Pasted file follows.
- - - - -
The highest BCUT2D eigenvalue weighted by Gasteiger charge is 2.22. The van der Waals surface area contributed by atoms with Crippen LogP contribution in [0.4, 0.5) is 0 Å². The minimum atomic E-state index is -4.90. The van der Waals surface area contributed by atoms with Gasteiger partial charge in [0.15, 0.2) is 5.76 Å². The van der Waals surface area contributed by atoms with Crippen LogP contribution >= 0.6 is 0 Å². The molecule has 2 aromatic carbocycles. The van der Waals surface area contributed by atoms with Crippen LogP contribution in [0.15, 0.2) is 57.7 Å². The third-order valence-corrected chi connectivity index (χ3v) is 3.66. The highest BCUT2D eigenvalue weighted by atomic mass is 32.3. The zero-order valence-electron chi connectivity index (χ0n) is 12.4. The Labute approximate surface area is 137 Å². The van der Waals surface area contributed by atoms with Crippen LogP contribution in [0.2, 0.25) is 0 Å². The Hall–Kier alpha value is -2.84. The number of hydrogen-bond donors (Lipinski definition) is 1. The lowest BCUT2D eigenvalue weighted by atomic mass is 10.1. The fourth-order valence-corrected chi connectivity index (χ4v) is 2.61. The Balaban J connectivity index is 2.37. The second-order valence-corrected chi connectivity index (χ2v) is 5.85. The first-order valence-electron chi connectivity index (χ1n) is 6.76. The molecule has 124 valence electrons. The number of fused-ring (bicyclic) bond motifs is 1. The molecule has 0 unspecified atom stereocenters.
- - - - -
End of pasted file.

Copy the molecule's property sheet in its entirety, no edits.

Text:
The highest BCUT2D eigenvalue weighted by Gasteiger charge is 2.22. The van der Waals surface area contributed by atoms with Crippen LogP contribution in [0.4, 0.5) is 0 Å². The minimum atomic E-state index is -4.90. The van der Waals surface area contributed by atoms with Gasteiger partial charge in [0.15, 0.2) is 5.76 Å². The van der Waals surface area contributed by atoms with Crippen LogP contribution >= 0.6 is 0 Å². The molecule has 2 aromatic carbocycles. The van der Waals surface area contributed by atoms with Crippen LogP contribution in [0.15, 0.2) is 57.7 Å². The third-order valence-corrected chi connectivity index (χ3v) is 3.66. The highest BCUT2D eigenvalue weighted by atomic mass is 32.3. The zero-order valence-electron chi connectivity index (χ0n) is 12.4. The Labute approximate surface area is 137 Å². The van der Waals surface area contributed by atoms with Crippen LogP contribution in [0.2, 0.25) is 0 Å². The Hall–Kier alpha value is -2.84. The number of hydrogen-bond donors (Lipinski definition) is 1. The lowest BCUT2D eigenvalue weighted by atomic mass is 10.1. The fourth-order valence-corrected chi connectivity index (χ4v) is 2.61. The Balaban J connectivity index is 2.37. The second-order valence-corrected chi connectivity index (χ2v) is 5.85. The first-order valence-electron chi connectivity index (χ1n) is 6.76. The molecule has 124 valence electrons. The number of fused-ring (bicyclic) bond motifs is 1. The molecule has 0 unspecified atom stereocenters.